Louisa May Alcott's Orchard House
This early 18th-century house was the longtime home of Transcendentalist Bronson Alcott (1799- 1888). New England Transcendentalism was a literary and ideological movement that originated in Concord, Massachusetts. Transcendentalists embraced nature and idealism, and rejected materialism. According to the Encyclopedia Britannica, Transcendentalists "were loosely bound together by adherence to an idealistic system of thought based on a belief in the essential unity of all creation, the innate goodness of humanity, and the supremacy of insight over logic and experience for the revelation of the deepest truths." Transcendentalists included writers such as Ralph Waldo Emerson, Henry David Thoreau, Nathaniel Hawthorne, and Bronson Alcott. Alcott was an educator and, included on the property, is his School of Philosophy - an adult education center.
Alcott's daughter, writer Louisa May Alcott, wrote the novel Little Women at Orchard House after her family sold the nearby house known today as the Wayside to author Nathaniel Hawthorne. The historic home is now a house museum dedicated to the Alcotts' life and work.
Louisa May Alcott's Orchard House
Experience the historic home of the extraordinary Alcott family, where Louisa May Alcott wrote and set Little Women
The parlor includes many original furnishings
Louisa’s Bedroom with Bronson’s half-moon desk on the left and May’s calla lilies running up the wall next to it. May’s painted baby owl perches above the fireplace.
Bronson Alcott's School of Philosophy
Backstory and Context
Louisa May Alcott was an American novelist born on November 29th, 1832 in Germantown, Pennsylvania to Bronson Alcott and Abigail May Alcott. Louisa began writing poetry at age 8 and later wrote short stories that were published in popular magazines. Her first book entitled Flower Fables was published in 1854 when she was 22 years old. Louisa had three sisters, Anna, Elizabeth, and May who she based the characters in her famous novel Little Women on. The sisters grew up in Boston and Concord, Massachusetts. They lived a house known as Hillside (until it was sold to Henry David Thoreau who renamed it The Wayside). Due to her parents' connection to the Transcendentalist Movement, Louisa May Alcott grew up among many of the well-known intellectuals of the day such as Ralph Waldo Emerson, Nathaniel Hawthorne, and Henry David Thoreau.
The Alcotts moved into Orchard House in 1857 when Louisa's father purchased the 12 acres of land which also contained an orchard of forty apple trees. During this period, Bronson struggled to hold down a job as an educator due to his unconventional educational philosophies. Bronson embraced physical education, recess time, and rejected corporal punishment. Many of his philosophies have been incorporated into the modern United States educational system. However, his ideas weren't embraced during this time and it was Louisa and her mother Abigail who had to put food on the table for the family.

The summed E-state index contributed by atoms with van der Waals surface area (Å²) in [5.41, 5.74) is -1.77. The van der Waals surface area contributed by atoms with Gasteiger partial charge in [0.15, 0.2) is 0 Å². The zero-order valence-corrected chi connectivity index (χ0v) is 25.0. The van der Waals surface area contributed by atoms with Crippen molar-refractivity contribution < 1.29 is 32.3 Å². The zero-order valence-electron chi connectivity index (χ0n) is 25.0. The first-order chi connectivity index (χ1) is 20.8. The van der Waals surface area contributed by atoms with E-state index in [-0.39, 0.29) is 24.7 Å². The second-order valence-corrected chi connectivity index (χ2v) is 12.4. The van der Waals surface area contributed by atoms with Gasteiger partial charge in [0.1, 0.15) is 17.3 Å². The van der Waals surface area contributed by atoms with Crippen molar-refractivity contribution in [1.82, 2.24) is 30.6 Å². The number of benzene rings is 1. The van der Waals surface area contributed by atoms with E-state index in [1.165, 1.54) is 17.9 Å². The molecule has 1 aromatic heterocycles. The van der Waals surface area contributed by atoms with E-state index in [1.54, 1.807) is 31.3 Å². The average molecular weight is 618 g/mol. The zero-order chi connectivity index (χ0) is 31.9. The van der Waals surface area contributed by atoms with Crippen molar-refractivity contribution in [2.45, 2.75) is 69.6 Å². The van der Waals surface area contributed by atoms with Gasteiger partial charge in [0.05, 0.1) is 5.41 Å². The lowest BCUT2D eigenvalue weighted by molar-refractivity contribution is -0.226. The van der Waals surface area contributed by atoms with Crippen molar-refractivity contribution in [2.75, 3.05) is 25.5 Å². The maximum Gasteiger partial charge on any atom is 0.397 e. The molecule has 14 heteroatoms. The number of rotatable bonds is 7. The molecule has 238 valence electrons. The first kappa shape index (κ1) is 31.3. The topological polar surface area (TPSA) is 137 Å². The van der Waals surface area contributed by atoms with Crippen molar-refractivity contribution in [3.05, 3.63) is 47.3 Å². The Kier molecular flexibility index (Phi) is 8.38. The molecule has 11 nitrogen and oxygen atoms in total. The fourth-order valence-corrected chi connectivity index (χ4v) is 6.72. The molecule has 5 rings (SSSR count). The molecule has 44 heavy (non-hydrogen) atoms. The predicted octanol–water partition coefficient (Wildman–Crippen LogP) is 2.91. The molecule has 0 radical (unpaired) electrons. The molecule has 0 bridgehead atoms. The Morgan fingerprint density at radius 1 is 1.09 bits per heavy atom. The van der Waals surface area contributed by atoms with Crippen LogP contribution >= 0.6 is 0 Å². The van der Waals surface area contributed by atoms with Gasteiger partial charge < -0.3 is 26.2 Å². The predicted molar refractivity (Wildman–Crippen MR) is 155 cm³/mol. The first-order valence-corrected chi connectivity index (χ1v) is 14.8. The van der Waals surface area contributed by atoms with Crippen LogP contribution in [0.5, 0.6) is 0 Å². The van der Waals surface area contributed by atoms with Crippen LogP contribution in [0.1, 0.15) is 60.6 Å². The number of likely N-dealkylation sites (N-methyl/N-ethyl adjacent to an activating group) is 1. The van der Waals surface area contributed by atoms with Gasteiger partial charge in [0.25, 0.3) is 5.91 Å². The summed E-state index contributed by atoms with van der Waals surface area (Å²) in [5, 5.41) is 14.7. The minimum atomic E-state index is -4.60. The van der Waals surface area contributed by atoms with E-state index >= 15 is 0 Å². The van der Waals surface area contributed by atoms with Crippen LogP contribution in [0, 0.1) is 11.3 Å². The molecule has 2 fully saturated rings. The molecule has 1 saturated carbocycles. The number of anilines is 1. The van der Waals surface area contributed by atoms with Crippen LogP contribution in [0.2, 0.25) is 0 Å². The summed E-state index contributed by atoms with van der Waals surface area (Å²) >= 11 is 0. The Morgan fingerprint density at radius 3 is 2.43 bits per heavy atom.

When the Civil War broke out, the Alcotts were known to be ardent abolitionists. Louisa served as a nurse in the Union Hospital in Georgetown. She wrote a book about her experiences entitled Hospital Sketches in 1863. Four years later, Louisa became an editor for a children's magazine called Merry's Museum. In 1868, she was asked to write a book for girls by the publishing company Roberts Brothers. It was in Orchard House that Louisa fulfilled this request and wrote Little Women, a semi-autobiographical novel published in 1868. The success of her book allowed her and her mother to quit working and pay off all their debts. Louisa died two days after her father on March 6th 1888.
The Alcotts lived in Orchard House until they sold it in 1882. In 1911, the Concord Women's Club purchased the home in order to memorialize Louisa May Alcott's live and legacy. This house has been well-preserved and appears much as it did when Alcott lived here. The house serves as a museum with period furniture and other items that were owned by the Alcott family as well as artifacts from the life of Louisa May Alcott. Her work has been required reading in American classrooms for over a century.
Kathryn Cullen-DuPont (August 1, 2000). Encyclopedia of women's history in America. Infobase Publishing. pp. 8–9. ISBN 978-0-8160-4100-8. Retrieved November 28, 2011
"Learn about Alcotts and Orchard House" Louisamayalcott. Retrieve April, 11, 2015 from http://www.louisamayalcott.org/alcottorchard.html
National Register of Historic Places Nomination Form, National Park Service. Accessed November 21st, 2022. https://npgallery.nps.gov/GetAsset/3d5cf70d-966f-42ef-99b0-a4f4a9044b2b.
Bronson Alcott: American philosopher and educator, Encyclopedia Britannica. Accessed November 21st, 2022. https://www.britannica.com/biography/Bronson-Alcott.
Brown, Amy Belding. Amos Bronson Alcott, Virginia Commonwealth University. Accessed November 21st, 2022. https://archive.vcu.edu/english/engweb/transcendentalism/authors/alcott/.